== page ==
1. A wide range radiation detector circuit comprising .a pair of ,electron'discharge devices adapted to be connected .to ,a source -.of power through a common cathode resistor, a condenser connected from the anode of one of said electron discharge devices to the control grid of said other electron discharge device and means including a device whose conductivity varies with radiation incident thereon connected across said condenser to establish a variable time constant circuit for controlling the operational :frequency .of said electron discharge devices.

2. A. wide range'radiation detector system according to .claim'l wherein said device whose conductivity varies with radiation incident thereon is an unsaturated ion chamber.

3. A wide range radiation detector system according to claim lwherein said .device whose conductivity varies with radiation incident thereon is a saturated ion chamber.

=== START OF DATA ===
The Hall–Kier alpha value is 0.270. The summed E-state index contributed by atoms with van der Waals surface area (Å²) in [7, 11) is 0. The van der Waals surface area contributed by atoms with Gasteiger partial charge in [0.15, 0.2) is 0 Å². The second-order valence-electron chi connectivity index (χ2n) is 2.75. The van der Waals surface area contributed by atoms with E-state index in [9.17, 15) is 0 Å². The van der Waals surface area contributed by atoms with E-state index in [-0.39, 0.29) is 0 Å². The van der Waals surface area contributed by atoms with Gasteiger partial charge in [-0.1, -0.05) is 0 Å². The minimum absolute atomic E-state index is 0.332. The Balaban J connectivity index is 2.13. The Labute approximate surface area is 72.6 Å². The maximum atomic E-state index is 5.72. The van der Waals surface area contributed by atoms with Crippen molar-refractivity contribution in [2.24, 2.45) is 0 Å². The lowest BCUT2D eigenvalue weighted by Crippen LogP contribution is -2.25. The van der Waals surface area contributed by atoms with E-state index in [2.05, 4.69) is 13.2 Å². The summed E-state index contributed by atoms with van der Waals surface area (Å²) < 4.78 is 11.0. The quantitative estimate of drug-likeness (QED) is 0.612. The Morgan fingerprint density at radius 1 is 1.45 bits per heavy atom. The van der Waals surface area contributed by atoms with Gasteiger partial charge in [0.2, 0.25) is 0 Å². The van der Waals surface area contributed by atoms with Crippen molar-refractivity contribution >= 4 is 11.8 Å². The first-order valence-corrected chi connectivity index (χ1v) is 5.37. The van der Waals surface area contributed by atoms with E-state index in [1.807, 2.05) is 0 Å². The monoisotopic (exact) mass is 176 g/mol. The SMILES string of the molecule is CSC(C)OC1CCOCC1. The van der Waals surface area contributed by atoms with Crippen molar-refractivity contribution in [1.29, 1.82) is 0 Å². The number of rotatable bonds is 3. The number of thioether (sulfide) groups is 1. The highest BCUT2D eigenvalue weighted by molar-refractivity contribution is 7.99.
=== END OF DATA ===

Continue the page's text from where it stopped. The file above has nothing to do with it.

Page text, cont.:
4. A wide range radiation detector system according to claim 1 wherein said device whose conductivity varies with radiation incident thereon is a photoconductive crystal.

References Cited in the file of this patent UNITED STATES PATENTS 2,383,478 Friedman Aug. 28, 1945

Patent Citations
Cited PatentFiling datePublication dateApplicantTitle
US2383478 *Feb 3, 1942Aug 28, 1945Christenson Arthur LRadiographic exposure meter
Referenced by
Citing PatentFiling datePublication dateApplicantTitle
US3018436 *Mar 13, 1959Jan 23, 1962Nat Res CorpApparatus for measuring physical quantities
US3096440 *Jan 22, 1959Jul 2, 1963Lockheed Aircraft CorpCalorimetric radiation dosimeter
US3114837 *Sep 28, 1959Dec 17, 1963Lab For Electronics IncApparatus for providing audible indication of radioactivity
US3173091 *Aug 30, 1960Mar 9, 1965Westinghouse Electric CorpMicrowave detector apparatus
US4270052 *Jun 18, 1979May 26, 1981King Russell WRadioactive gas dose computer
US4605859 *Dec 19, 1983Aug 12, 1986Nuclear Research Corp.Radiation measuring apparatus
US4631411 *Dec 19, 1984Dec 23, 1986Nuclear Research Corp.Radiation measuring apparatus and method
Classifications
U.S. Classification250/336.1, 250/369, 250/374
International ClassificationG01T1/00, G01T1/17
Cooperative ClassificationG01T1/17
European ClassificationG01T1/17